Some of the enquiries are from existing family farmers looking for ways to diversify. On-farm workshops have worked well in the past where we have demonstrated how to operate a sustainable farm producing top quality eggs but the workshops tend to disrupt day-to-day farm activities, as well as presenting biosecurity risks, which is why we have been trying to set up a series of on-line webinars to encourage more people into the industry.https://www.gofundme.com/2tar52c Our eBook on setting a free range business is readily available and members of the Freeranger Club are able to download information from our website which helps them set up and run their businesses.

Saturday, May 20, 2017

Hens are enjoying the sun and warmer conditions

Our flocks of Isa Brown's are getting over the wet,windy conditions of the last few week and enjoying the sun. A drop in egg production is inevitable on genuine free range farms during cold, wet times with less daylight hours. The only way to avoid the problem is to lock the hens in climate controlled sheds like most other egg producers.
Our egg production is slowly building and we should be back to normal deliveries very soon.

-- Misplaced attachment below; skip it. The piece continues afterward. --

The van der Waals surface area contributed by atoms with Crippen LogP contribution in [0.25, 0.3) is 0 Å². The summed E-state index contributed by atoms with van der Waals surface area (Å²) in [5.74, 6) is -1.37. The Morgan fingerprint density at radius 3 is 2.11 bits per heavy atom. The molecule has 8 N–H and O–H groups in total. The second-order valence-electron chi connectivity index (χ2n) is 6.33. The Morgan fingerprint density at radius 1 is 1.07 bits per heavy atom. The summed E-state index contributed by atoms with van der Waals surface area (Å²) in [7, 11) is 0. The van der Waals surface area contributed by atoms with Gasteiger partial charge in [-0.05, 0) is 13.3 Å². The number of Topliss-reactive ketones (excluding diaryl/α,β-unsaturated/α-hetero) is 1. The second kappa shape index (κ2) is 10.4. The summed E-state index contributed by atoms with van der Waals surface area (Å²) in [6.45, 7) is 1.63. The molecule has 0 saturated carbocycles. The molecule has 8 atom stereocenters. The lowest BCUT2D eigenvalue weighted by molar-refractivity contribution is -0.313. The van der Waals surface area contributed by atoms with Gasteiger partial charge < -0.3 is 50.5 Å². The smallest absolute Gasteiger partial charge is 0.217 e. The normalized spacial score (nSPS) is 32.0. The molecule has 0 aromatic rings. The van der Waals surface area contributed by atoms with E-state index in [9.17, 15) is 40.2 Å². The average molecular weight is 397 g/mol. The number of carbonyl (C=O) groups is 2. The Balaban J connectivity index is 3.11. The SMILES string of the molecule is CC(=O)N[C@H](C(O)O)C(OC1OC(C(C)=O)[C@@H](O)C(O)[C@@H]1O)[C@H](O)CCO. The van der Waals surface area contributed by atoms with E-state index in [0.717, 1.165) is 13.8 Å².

Friday, May 19, 2017

Research shows animal welfare is not the main reason consumers choose free range eggs

Taste and nutritional values are the major drivers for decisions to choose free range eggs rather than those from hens kept in cages. That's been a view we have held for years, but now there is research to prove it: http://www.tandfonline.com/doi/abs/10.1080/08927936.2017.1310986

Thursday, May 18, 2017

Search engine rankings

Almost every day we receive emails from companies offering Search Engine Optimisation services. They tell us that they can increase traffic to our website and increase our sales. I have no doubt that these clever souls could increase the number of visitors to the Freeranger Eggs site but there is no way that would result in increased sales – because we don't have any extra eggs to sell. We sell out completely every week. So all it would mean is that we would have to say 'NO' more often to disappointed potential customers.

Wednesday, May 17, 2017

Dealing with the risk of Avian Influenza

Good biosecurity measures are vital on any poultry farm to reduce the spread of many diseases - particularly serious ones such as Avian Influenza. It is generally a matter of commonsense and putting the right procedures in place. The Vietnam government has produced a booklet advising farmers and the points are relevant here in Australia. http://www.fao.org/docs/eims/upload/206313/AImanual_vietnam_en.pdf